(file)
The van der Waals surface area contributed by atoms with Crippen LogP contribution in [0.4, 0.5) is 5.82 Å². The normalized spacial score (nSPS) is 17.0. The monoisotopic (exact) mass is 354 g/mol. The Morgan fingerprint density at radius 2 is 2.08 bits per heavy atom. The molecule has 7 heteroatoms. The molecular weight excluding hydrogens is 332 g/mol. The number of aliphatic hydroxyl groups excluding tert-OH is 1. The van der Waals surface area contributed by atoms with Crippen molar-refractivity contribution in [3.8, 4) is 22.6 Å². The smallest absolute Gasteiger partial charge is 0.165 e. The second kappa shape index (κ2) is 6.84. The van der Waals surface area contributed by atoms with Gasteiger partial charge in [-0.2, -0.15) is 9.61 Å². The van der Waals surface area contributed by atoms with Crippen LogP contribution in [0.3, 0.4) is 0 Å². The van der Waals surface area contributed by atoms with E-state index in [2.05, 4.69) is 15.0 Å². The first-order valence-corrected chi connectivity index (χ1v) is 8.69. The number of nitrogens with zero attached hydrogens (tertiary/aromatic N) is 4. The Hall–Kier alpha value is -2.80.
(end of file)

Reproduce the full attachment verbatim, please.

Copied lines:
The van der Waals surface area contributed by atoms with Crippen LogP contribution in [0.4, 0.5) is 5.82 Å². The normalized spacial score (nSPS) is 17.0. The monoisotopic (exact) mass is 354 g/mol. The Morgan fingerprint density at radius 2 is 2.08 bits per heavy atom. The molecule has 7 heteroatoms. The molecular weight excluding hydrogens is 332 g/mol. The number of aliphatic hydroxyl groups excluding tert-OH is 1. The van der Waals surface area contributed by atoms with Crippen molar-refractivity contribution in [3.8, 4) is 22.6 Å². The smallest absolute Gasteiger partial charge is 0.165 e. The second kappa shape index (κ2) is 6.84. The van der Waals surface area contributed by atoms with Gasteiger partial charge in [-0.2, -0.15) is 9.61 Å². The van der Waals surface area contributed by atoms with Crippen LogP contribution in [0.3, 0.4) is 0 Å². The van der Waals surface area contributed by atoms with E-state index in [2.05, 4.69) is 15.0 Å². The first-order valence-corrected chi connectivity index (χ1v) is 8.69. The number of nitrogens with zero attached hydrogens (tertiary/aromatic N) is 4. The Hall–Kier alpha value is -2.80.